The 2021 NFL salary cap will be $182.5 million per club, the league informed teams Wednesday, according to multiple reports. It is a decrease of 8 percent from last season, but the cap didn't fall as low as initially feared.
It is approximately $15.7 million less than the 2021 cap of $198.2 million because of the financial impact of the COVID-19 pandemic and not having full stadiums last season. There was a 92 percent drop in overall attendance due to attendance limits. Some stadiums and teams did not allow fans into games based on local restrictions.
The cap is the lowest since 2010 when the NFL launched its first uncapped year since 1993. Cap limits had risen every year since 2011 with rising league revenues.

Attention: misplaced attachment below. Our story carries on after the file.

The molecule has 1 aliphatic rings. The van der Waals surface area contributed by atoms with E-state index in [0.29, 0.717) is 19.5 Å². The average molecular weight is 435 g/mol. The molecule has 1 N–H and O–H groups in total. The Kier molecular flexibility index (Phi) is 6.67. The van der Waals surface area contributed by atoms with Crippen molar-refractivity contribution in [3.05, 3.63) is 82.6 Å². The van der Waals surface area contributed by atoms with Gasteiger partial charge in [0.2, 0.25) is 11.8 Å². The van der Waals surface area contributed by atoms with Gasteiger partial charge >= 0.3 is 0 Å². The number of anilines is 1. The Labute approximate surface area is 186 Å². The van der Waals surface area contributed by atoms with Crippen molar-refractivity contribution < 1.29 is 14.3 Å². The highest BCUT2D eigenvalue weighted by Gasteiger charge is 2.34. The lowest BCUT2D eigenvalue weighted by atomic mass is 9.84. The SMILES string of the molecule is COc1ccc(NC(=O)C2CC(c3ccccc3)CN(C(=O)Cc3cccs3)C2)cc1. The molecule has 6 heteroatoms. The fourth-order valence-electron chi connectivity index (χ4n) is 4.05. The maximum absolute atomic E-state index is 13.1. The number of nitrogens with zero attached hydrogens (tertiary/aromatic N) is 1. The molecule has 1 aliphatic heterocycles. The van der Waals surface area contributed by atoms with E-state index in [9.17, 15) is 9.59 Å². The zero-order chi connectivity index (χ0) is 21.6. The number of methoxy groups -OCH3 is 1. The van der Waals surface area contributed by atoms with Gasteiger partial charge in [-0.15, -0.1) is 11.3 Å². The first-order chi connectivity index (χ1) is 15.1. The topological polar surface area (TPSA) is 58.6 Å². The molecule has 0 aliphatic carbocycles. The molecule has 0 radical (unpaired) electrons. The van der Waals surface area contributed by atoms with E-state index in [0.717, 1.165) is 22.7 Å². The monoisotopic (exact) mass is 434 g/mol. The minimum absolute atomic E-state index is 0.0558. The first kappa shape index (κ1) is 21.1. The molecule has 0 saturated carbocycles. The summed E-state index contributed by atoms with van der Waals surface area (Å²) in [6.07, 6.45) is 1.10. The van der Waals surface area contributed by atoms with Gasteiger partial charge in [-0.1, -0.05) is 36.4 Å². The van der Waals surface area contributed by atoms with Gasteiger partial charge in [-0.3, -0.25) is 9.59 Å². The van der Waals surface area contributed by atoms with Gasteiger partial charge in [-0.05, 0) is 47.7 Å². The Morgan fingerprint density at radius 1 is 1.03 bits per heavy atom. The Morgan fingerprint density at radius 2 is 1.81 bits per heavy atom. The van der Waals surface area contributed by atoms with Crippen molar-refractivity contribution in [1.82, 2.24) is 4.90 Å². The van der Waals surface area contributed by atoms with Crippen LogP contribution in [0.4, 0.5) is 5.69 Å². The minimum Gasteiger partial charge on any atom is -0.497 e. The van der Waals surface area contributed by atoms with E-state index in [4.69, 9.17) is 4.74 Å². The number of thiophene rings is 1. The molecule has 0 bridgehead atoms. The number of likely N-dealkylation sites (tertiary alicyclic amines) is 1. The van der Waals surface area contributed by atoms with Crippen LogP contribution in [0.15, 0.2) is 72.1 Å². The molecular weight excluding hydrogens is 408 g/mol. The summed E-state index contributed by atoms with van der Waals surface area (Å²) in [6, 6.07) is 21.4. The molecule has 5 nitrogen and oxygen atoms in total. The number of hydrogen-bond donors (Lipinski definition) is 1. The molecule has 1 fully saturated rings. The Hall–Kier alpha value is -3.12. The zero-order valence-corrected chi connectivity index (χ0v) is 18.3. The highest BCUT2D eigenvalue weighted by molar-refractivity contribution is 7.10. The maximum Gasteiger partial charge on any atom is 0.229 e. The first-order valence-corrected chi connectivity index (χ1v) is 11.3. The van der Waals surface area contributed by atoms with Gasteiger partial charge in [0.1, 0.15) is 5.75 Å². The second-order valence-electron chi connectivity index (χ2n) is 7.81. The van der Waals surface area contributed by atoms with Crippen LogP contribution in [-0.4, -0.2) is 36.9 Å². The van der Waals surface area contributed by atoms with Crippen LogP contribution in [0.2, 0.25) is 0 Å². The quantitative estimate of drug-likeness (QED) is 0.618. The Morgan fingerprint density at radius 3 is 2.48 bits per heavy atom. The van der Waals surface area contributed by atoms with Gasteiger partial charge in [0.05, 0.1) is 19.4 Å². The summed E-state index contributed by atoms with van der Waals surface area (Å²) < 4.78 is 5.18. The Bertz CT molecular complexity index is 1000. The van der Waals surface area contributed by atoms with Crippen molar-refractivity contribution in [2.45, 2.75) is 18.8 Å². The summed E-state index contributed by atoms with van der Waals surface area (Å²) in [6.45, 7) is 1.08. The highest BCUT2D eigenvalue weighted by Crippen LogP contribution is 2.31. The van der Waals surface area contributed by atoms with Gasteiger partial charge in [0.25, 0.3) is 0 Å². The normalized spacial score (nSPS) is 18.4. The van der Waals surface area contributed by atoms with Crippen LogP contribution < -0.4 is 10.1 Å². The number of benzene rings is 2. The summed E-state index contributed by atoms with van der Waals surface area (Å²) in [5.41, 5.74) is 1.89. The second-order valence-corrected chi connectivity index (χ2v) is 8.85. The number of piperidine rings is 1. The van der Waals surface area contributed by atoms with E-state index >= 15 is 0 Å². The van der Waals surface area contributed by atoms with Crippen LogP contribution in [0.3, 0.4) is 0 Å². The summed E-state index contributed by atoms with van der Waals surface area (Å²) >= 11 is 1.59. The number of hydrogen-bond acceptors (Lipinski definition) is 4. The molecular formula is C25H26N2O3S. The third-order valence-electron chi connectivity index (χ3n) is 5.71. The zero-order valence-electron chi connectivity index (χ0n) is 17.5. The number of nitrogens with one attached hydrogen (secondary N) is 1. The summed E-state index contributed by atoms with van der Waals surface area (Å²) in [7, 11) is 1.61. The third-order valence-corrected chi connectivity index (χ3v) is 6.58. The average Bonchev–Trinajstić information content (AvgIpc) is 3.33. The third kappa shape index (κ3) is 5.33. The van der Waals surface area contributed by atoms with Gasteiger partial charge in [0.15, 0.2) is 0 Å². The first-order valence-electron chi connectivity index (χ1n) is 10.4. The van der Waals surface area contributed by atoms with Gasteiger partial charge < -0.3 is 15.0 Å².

The NFL and NFL Players Association agreed last summer the cap would not be any lower than $175 million. They told teams last month to anticipate a cap of at least $180 million, per ESPN, with some reports it would be upward of $185 million.
The cap is determined based on negotiations and projected revenues, among other factors. Per ESPN, if there had not been negotiated projections the cap would have been at $160 million based on the 2020 projected revenues alone.
Under the new cap, the final franchise tag values range from approximately $10 million to $19 million.
Teams have until March 17 at 4 p.m. ET to be in compliance with the cap. That's when the 2021 NFL calendar begins. Many teams will have to make difficult moves to get under it. The cap finalization for franchise tags is less than 24 hours after the deadline passed and one week before free agency begins.
The cap is expected to increase next season when attendance moves back to normal as the country slowly pulls out of the pandemic. The NFL is also working to finalize new broadcast contracts that boost revenue.
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